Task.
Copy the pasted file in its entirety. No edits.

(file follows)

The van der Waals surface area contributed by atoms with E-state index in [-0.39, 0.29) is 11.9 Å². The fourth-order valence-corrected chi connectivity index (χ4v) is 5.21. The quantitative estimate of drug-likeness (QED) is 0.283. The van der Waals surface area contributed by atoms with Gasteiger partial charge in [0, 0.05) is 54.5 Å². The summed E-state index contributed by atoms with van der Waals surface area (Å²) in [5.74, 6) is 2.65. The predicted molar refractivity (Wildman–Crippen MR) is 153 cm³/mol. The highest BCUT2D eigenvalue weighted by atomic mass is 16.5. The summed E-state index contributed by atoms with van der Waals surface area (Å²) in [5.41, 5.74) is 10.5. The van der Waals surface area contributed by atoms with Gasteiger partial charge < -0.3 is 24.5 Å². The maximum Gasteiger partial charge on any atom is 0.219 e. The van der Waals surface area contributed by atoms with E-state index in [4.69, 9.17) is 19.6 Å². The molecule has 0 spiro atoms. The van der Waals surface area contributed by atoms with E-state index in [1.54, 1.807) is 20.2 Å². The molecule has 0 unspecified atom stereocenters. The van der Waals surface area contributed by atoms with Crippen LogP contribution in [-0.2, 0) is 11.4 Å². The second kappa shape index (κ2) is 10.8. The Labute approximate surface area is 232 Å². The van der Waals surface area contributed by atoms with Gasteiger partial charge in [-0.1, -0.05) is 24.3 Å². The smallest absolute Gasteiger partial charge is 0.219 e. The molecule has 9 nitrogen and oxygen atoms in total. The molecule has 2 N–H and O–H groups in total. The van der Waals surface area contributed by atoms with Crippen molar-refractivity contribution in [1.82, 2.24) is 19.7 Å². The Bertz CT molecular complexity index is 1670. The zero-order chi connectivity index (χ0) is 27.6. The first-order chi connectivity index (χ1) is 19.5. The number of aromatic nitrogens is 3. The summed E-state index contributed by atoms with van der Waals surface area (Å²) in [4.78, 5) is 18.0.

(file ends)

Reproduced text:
The van der Waals surface area contributed by atoms with E-state index in [-0.39, 0.29) is 11.9 Å². The fourth-order valence-corrected chi connectivity index (χ4v) is 5.21. The quantitative estimate of drug-likeness (QED) is 0.283. The van der Waals surface area contributed by atoms with Gasteiger partial charge in [0, 0.05) is 54.5 Å². The summed E-state index contributed by atoms with van der Waals surface area (Å²) in [5.74, 6) is 2.65. The predicted molar refractivity (Wildman–Crippen MR) is 153 cm³/mol. The highest BCUT2D eigenvalue weighted by atomic mass is 16.5. The summed E-state index contributed by atoms with van der Waals surface area (Å²) in [5.41, 5.74) is 10.5. The van der Waals surface area contributed by atoms with Gasteiger partial charge < -0.3 is 24.5 Å². The maximum Gasteiger partial charge on any atom is 0.219 e. The van der Waals surface area contributed by atoms with E-state index in [4.69, 9.17) is 19.6 Å². The molecule has 0 spiro atoms. The van der Waals surface area contributed by atoms with E-state index in [1.54, 1.807) is 20.2 Å². The molecule has 0 unspecified atom stereocenters. The van der Waals surface area contributed by atoms with Crippen LogP contribution in [-0.2, 0) is 11.4 Å². The second kappa shape index (κ2) is 10.8. The Labute approximate surface area is 232 Å². The van der Waals surface area contributed by atoms with Gasteiger partial charge in [-0.1, -0.05) is 24.3 Å². The smallest absolute Gasteiger partial charge is 0.219 e. The molecule has 9 nitrogen and oxygen atoms in total. The molecule has 2 N–H and O–H groups in total. The van der Waals surface area contributed by atoms with Crippen molar-refractivity contribution in [1.82, 2.24) is 19.7 Å². The Bertz CT molecular complexity index is 1670. The zero-order chi connectivity index (χ0) is 27.6. The first-order chi connectivity index (χ1) is 19.5. The number of aromatic nitrogens is 3. The summed E-state index contributed by atoms with van der Waals surface area (Å²) in [4.78, 5) is 18.0.